“The situation on the ground today is not good,” said Wakar Uddin, a leading U.S.-based Rohingya advocate who met late last week with several U.S. administration officials to brief them — and sat down with VOA for an interview.

“People are dying. We have dire issues that need to be addressed,” Uddin said. “One hundred forty thousand [people] in camps, lingering. They need to be returned.”

Uddin is the founding chairman of the North America Rohingya Association and a professor of agricultural science at Pennsylvania State University.

Despite his deep concerns, he sees some hope with the creation of a commission headed by former U.N. secretary-general Kofi Annan, which has the blessing of the Myanmar’s quasi-military government. The commission is charged with probing the Rohingya conflict and filing a report within a year’s time, a kind of roadmap toward a future solution.

“This Kofi Annan commission is highly capable,” Uddin said. “They will be able to produce a balanced report: the truth. Whatever the truth is.”

Trust is key, added Uddin. “They will be and they should be talking to the victims, who have gone through this hardship.”

That said, he is calling for immediate action now to alleviate the humanitarian suffering. Uddin told VOA that he specifically pressed U.S. officials this week to remind Aung San Suu Kyi to take steps now. Other experts agree.

“The Annan commission has the ability to propose solutions that will assist the Rohingya and the Rakhine,” said Ronan Lee, an Australian-based researcher. “The commission will not make its report until the second half of 2017, meaning human rights for the Rohingya need to be progressed before this.”

Lee also pointed out that Myanmar’s Buddhists also need immediate help.

“It’s important to remember, too, that while the Rohingya Muslims have and continue to suffer dreadfully, Rakhine state’s majority ethnicity, the Rakhine Buddhists, are often also living in appalling poverty,” he said.

Uddin believes that, after speaking with U.S. officials, some of these more urgent, immediate humanitarian steps will be taken ahead of the Annan commission’s report.

One delicate political issue confronting Myanmar’s leadership, the Obama administration, and activists and Buddhists in Myanmar: Does the treatment of the Rohingya amount to genocide?

“You cannot paint with a broad brush. There are all kinds of voices in the community that use their own terminology,” Uddin said. “I really do not want to dwell on these terms. We want to make every effort to not anger the other side.”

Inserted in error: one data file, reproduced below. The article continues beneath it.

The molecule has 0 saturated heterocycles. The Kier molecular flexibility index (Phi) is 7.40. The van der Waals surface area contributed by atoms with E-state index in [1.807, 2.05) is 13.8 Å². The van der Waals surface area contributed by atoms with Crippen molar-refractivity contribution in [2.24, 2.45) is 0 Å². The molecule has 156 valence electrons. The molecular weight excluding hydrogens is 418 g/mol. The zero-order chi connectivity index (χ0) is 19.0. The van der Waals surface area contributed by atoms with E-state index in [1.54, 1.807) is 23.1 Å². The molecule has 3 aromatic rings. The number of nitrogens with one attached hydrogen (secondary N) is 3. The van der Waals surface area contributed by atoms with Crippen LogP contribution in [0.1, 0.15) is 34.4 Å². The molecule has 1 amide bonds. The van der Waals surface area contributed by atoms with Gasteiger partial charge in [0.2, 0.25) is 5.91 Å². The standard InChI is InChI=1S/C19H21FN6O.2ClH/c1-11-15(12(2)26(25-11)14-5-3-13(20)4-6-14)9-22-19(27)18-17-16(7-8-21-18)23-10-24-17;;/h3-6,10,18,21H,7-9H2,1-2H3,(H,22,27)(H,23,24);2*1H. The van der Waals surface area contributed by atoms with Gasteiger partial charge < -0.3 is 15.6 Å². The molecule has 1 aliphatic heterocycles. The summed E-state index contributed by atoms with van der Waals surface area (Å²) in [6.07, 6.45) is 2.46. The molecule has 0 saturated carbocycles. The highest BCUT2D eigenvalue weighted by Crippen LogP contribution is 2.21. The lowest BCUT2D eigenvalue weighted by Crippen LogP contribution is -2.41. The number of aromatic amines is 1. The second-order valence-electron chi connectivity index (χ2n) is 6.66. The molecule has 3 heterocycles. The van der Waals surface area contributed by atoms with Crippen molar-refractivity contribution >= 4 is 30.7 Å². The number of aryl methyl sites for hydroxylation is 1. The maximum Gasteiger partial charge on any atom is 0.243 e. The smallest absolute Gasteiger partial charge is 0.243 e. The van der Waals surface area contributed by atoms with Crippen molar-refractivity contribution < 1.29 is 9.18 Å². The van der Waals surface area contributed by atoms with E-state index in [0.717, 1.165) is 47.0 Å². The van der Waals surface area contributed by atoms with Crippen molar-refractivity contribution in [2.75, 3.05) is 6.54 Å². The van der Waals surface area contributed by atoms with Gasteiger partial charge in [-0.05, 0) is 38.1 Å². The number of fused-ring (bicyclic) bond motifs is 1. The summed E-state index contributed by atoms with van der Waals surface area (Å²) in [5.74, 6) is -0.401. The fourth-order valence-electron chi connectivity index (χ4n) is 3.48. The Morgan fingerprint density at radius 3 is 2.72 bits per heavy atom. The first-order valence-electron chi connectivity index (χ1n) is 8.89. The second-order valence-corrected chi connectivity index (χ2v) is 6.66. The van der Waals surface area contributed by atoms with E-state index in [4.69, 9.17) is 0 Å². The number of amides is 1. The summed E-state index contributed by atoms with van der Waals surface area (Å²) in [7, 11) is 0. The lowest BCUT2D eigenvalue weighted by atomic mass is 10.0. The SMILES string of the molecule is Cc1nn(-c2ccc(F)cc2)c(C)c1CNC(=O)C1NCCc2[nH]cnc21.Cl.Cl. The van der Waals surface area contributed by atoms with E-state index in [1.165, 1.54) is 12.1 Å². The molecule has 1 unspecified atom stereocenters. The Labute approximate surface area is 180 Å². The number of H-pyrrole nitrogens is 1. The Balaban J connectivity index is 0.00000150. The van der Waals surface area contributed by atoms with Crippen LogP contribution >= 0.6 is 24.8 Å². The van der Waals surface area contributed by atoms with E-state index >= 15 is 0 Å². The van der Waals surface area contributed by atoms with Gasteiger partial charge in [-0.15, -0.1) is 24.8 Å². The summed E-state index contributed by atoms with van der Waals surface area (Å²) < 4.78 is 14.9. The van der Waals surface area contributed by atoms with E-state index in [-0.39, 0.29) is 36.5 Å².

Labeling the treatment of Rohingya as genocide could compel the 147 countries that have signed the 1948 Convention on the Punishment and Prevention of the Crime of Genocide treaty to intervene in the situation. That would mark an extreme step, but one that some activists say is necessary.

“This is the case where we, as the predominantly Buddhist society, has been misled and brainwashed in the way the Nazis brainwashed and turned the German citizens against Jews,” said Maung Zarni, a human rights campaigner and co-author of the book “A Slow Burning Genocide of Myanmar.”

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Researcher Lee points to other researchers whom he said confirm Zarni’s position.

“A well-researched report from the International State Crime Initiative at Queen Mary University of London was certain the Rohingya had been victims of state crimes and ‘genocidal persecution,’” Lee said, while admitting his own research has not focused specifically on the question of genocide.

A separate legal study by researchers at Yale law school in 2015 that analyzed Rohingya testimonies, Myanmar government documents, and analyses by other aid groups argued that there is strong evidence of genocide. The group argued that while it was difficult to determine whether the treatment of Rohingya was intended to destroy them “in whole or in part,” the available evidence strongly suggests that their treatment meets the legal definition of genocide.

As to whether or not Aung San Suu Kyi will act on the Rohingya issue, North America Rohingya Association’s Uddin is hopeful.

“I believe Aung San Suu Kyi is a visionary,” Uddin said. “She cares about our people. She recognizes that this Rohingya issue has risen to a global scale.”

Ultimately, Uddin added, as one of the most revered and well-known political campaigners in the world, she recognizes that “she cannot ignore this.” (VOA)